In 1327, Edward III, a boy of 15, who depended on his mother and her lover, the scheming Marcher lord, Mortimer for guidance, needed to re-coup his finances after an unsuccessful campaign against the Scots. He ordered a tax to be collected which was called the Lay Subsidy, and we gain a valuable glimpse of the village from the people who paid it.
|Lay Subsidy Rolls||Edward III 1327|
|De Rogero de Hanley||XIId.|
|De Stephano att Well||XIId.|
|De Willelmo Le Blake||Xd.|
|De Alicia Farleye||XIId.|
|De Johann Le Mercer||IIIIs.|
|De Ricardo Hug||IIs.|
|De Galfrydo Dobyn||VIIId.|
|De Johanne Le Blake||Xd.|
|De Ricardo in the Home||Xvd.|
|De Willelmo Hed||IIs.|
|De Johanne atte Egge||Xd.|
|De Henrico atte Toune||XVIIId.|
|De Ricardo de Bictheleye||VId.|
|De Adam de la Mor||IId.|
|De Willelmo de Putlewyke||VIId.|
|De Willelmo de Farleye||VId.|
|De Ricardo atte Mulle||XIId.|
|De Johanne de Blake||XIId.|
|De Willelmo Fabro||VIIId.|
Unfortunately these records are not considered reliable as a population guide, since so many people were too poor to pay the tax, and others avoided paying, a situation which six hundred years later still seems oddly familiar. It is interesting to note that there are two people named Farley. Farley juxta Mathon, to give its full name, was a manor in the Mathon Park area. By 1840, it had almost disappeared - all that remained was a pound in which stray animals were kept until claimed. This was located on Harcourt Road, opposite Mathon Lodge.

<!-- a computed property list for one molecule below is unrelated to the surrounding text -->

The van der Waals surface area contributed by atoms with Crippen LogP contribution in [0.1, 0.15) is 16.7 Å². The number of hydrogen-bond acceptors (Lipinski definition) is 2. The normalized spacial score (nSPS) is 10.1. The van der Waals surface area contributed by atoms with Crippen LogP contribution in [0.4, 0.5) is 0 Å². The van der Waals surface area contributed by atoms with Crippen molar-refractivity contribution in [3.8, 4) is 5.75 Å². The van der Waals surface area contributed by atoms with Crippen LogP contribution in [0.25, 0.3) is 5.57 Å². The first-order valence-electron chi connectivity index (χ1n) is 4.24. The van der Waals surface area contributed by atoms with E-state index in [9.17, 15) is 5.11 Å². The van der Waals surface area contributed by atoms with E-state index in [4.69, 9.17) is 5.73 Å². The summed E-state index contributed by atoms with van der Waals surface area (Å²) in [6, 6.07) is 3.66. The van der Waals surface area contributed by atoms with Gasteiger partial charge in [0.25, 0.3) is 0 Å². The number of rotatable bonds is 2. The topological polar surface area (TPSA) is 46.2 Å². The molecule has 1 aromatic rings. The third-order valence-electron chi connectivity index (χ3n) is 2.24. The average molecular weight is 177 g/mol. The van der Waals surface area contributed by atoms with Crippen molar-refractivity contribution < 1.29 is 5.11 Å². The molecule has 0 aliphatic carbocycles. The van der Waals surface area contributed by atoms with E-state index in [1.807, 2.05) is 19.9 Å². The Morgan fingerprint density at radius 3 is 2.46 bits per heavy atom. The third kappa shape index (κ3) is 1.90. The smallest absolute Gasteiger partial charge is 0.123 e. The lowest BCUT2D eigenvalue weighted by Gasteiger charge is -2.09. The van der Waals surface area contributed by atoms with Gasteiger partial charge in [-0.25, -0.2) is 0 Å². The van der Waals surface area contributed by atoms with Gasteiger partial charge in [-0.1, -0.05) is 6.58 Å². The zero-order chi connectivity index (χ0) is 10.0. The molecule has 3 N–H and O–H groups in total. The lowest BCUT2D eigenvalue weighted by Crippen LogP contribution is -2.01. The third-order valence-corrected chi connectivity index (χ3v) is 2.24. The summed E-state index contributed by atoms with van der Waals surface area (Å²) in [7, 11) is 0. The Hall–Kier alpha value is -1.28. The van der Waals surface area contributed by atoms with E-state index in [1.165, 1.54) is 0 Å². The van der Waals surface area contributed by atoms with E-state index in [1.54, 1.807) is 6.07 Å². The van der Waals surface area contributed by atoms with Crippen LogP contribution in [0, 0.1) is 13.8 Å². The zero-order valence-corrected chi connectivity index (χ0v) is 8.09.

Ricardo in the home was the owner of the farm at Ham Green, and Henrico atte Towne held Town House Farm, Ricardo atte Mulle was the miller, and Adam de la Mor farmed Moorend. Johann Le Mercer was the wealthy man of the village, having paid 4 shillings tax. He owned a virgate of land in Farley in 1305. There was obviously a range of wealth in the parish. Galfrydo Dobyn seems to have had a descendant who in 1684 witnessed William Cliffe’s will. His name was Robert Dobyns. If it is the same family, this is an exceptionally long time for a family to survive in a parish, the more usual period being 3 or 4 generations. It is probably the same family that gave the name to the present Dobbin’s farm and to the fields called Dobbins meadow and Lower Dobbins on the Tithe Map. Willelmo Fabro was the Smith, that vital member of every community until 1900, at least.